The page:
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Logo: Institute of Meteorology and Climatology /Leibniz Universität Hannover
Logo Leibniz Universität Hannover
Logo: Institute of Meteorology and Climatology /Leibniz Universität Hannover
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DIVMET - Flight trajectory planning in case of adverse weather

Author: Manuela Sauer

Flight trajectory planning in case of adverse weather

Adverse weather affects safety and efficiency of air traffic. Pilots usually avoid adverse weather regions to ensure safety for passengers and prevent the aircraft from any structural damages. Avoided weather situations are, among others, icing regions and severe turbulence areas. Sometimes the latter are indistinguishable from calm air masses because it occurs under clear air conditions (Clear Air Turbulence, CAT). More often though turbulence is visible by clouds in which up- and downdrafts are spatially close. Especially in convective clouds such as cumulus or cumulonimbus turbulence is strong. These clouds frequently develop into storms and thunderclouds, which can, if there are multiple clouds, unite in intensive cells or clusters. In such areas often heavy precipitation in form of rain, graupel or hail, lightning, fall winds and icing occurs along with strong turbulence. A circumnavigation of thunderstorms is unavoidable with regard to several factors.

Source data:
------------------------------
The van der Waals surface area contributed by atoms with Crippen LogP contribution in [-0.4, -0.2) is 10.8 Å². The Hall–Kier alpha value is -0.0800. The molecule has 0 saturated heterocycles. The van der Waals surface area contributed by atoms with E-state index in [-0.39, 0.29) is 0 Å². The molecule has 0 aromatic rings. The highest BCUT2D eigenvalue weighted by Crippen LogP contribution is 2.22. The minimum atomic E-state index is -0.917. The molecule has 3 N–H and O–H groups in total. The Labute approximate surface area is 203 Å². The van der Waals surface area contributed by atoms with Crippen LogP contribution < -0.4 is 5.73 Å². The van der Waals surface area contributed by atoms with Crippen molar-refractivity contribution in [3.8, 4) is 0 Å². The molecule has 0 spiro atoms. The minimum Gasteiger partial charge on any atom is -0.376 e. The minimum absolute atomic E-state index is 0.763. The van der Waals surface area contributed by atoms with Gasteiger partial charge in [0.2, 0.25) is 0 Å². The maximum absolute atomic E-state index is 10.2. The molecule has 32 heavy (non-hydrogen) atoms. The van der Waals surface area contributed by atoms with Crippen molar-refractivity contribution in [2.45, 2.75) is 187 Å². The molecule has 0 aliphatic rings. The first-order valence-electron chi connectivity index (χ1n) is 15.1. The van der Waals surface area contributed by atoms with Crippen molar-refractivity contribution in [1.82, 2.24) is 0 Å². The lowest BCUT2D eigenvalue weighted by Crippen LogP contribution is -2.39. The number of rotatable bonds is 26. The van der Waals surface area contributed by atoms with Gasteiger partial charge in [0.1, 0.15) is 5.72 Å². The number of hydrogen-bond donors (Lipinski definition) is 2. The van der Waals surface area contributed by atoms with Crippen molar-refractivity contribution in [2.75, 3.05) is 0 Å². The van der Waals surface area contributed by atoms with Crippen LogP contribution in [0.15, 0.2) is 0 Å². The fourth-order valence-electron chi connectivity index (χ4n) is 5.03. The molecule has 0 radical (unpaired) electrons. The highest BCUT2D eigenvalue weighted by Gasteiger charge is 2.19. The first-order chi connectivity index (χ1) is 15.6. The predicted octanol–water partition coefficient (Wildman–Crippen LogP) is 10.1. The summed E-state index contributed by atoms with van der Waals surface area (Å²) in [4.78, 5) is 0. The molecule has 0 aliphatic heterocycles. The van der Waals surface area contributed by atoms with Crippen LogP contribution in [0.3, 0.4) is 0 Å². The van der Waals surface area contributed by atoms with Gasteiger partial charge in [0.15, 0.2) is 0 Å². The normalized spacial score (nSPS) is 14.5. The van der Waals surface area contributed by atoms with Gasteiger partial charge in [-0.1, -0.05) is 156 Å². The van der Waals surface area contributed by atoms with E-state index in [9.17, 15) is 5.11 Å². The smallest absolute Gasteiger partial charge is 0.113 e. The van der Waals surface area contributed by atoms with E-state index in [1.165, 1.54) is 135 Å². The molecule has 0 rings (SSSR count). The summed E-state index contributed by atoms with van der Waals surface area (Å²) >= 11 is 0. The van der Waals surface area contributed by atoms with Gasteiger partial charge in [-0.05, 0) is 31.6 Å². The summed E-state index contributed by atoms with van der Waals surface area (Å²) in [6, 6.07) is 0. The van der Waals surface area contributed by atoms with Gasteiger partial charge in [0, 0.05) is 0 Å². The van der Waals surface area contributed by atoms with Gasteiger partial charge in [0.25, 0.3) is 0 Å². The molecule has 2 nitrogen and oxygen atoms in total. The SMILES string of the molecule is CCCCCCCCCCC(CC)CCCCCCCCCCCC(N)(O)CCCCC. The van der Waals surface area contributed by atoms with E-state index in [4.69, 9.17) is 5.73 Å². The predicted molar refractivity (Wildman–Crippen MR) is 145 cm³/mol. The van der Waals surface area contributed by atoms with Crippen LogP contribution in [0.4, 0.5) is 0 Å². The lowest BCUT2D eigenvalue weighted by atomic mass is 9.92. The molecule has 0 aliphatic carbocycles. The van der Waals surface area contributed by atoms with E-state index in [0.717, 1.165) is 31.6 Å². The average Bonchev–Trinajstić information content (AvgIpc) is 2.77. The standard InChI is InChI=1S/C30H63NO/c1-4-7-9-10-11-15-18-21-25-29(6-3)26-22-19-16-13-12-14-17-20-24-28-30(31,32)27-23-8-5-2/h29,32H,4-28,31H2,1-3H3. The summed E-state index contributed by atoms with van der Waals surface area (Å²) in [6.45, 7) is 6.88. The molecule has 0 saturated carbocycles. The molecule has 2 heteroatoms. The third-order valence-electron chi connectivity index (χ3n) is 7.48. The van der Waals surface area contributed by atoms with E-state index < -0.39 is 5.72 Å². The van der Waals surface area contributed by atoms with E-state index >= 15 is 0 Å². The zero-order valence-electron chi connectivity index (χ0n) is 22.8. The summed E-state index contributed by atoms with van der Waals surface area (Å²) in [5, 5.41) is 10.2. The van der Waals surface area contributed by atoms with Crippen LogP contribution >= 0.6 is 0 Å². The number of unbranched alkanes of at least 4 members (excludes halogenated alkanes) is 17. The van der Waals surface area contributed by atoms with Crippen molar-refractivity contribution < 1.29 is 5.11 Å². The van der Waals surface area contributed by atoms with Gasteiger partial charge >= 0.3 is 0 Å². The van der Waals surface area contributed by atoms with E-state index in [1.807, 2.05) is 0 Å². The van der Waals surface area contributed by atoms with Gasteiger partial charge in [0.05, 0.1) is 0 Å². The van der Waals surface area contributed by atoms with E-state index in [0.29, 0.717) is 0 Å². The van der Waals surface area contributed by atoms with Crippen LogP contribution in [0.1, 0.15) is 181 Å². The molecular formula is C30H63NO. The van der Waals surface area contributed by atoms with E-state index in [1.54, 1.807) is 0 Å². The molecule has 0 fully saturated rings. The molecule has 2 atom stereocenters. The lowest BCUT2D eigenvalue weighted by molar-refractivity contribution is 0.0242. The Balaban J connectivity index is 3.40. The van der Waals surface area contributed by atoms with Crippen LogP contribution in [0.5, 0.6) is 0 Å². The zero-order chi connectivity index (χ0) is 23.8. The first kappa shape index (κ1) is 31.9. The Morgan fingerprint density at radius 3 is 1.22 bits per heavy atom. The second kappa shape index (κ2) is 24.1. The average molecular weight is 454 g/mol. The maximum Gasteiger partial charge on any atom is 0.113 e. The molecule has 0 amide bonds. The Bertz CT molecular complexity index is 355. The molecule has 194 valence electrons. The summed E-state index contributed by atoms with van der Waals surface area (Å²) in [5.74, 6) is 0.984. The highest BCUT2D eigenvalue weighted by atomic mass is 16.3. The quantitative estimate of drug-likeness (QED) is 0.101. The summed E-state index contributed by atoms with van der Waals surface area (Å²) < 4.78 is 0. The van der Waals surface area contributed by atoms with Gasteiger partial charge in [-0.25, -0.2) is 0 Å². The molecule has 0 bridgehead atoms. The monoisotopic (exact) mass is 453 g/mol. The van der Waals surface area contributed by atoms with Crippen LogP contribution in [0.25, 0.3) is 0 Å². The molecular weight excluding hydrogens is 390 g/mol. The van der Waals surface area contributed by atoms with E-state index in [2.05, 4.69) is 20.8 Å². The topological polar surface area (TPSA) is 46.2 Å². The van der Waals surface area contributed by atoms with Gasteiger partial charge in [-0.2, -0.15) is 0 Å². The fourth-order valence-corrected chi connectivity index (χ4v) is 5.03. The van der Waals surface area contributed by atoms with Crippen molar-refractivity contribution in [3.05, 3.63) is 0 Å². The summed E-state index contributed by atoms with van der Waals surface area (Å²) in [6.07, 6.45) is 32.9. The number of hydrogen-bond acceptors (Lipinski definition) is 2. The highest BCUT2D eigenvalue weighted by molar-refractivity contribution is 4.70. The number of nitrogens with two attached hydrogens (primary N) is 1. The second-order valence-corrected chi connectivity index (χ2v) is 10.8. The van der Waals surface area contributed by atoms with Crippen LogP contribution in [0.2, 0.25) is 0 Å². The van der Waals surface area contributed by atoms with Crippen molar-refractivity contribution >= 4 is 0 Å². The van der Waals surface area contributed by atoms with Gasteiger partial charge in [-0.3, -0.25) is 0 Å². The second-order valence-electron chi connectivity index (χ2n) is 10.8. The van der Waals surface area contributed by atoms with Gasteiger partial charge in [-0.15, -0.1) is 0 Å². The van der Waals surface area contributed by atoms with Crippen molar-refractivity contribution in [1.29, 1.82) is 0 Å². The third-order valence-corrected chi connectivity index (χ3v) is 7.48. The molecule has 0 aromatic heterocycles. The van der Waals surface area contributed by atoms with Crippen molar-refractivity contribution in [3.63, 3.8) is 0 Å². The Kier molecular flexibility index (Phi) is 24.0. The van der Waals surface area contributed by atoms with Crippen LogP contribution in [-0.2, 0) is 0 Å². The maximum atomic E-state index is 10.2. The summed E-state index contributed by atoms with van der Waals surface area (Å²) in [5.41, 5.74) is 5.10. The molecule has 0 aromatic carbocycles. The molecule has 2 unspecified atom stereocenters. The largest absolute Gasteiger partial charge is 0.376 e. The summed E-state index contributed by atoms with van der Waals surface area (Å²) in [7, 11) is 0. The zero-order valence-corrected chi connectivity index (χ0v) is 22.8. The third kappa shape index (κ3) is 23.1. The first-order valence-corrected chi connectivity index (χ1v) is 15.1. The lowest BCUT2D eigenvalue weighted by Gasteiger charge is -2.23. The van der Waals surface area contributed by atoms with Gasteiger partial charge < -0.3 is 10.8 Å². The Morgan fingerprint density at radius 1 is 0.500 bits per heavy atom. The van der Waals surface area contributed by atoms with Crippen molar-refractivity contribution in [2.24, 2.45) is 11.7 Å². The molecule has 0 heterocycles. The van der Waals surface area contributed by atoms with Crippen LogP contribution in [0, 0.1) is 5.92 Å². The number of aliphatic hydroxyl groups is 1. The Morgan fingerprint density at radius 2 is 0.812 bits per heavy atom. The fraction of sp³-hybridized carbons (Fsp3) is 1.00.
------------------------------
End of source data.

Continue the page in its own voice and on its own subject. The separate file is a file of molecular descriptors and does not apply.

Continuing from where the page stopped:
Effects of thunderstorms and icing on air traffic participants

Turbulence can cause structural damage of the aircraft as well as cargo loaded, and lead to discomfort and risk of injury to passengers. The accumulation of ice results in structural changes and a concomitant change in aerodynamics and flight performance. In particular, icing impairs control-relevant measuring instruments. In these cases, it is the pilots task to interpret the instruments output correctly and to react appropriately. A well-known case is the AirFrance flight (AF447) from Rio de Janeiro to Paris on 31 May/1 June 2009, which ended tragically in a crash over the Atlantic due to an incorrect interpretation and therefore inappropriate response of the pilot.

In the following it is focused on the circumnavigation of thunderstorms, as many other factors among turbulence and icing are relevant as well.


The avoidance/diversion behavior of pilots in reality

To initiate any circumnavigation the pilot must meet various requirements: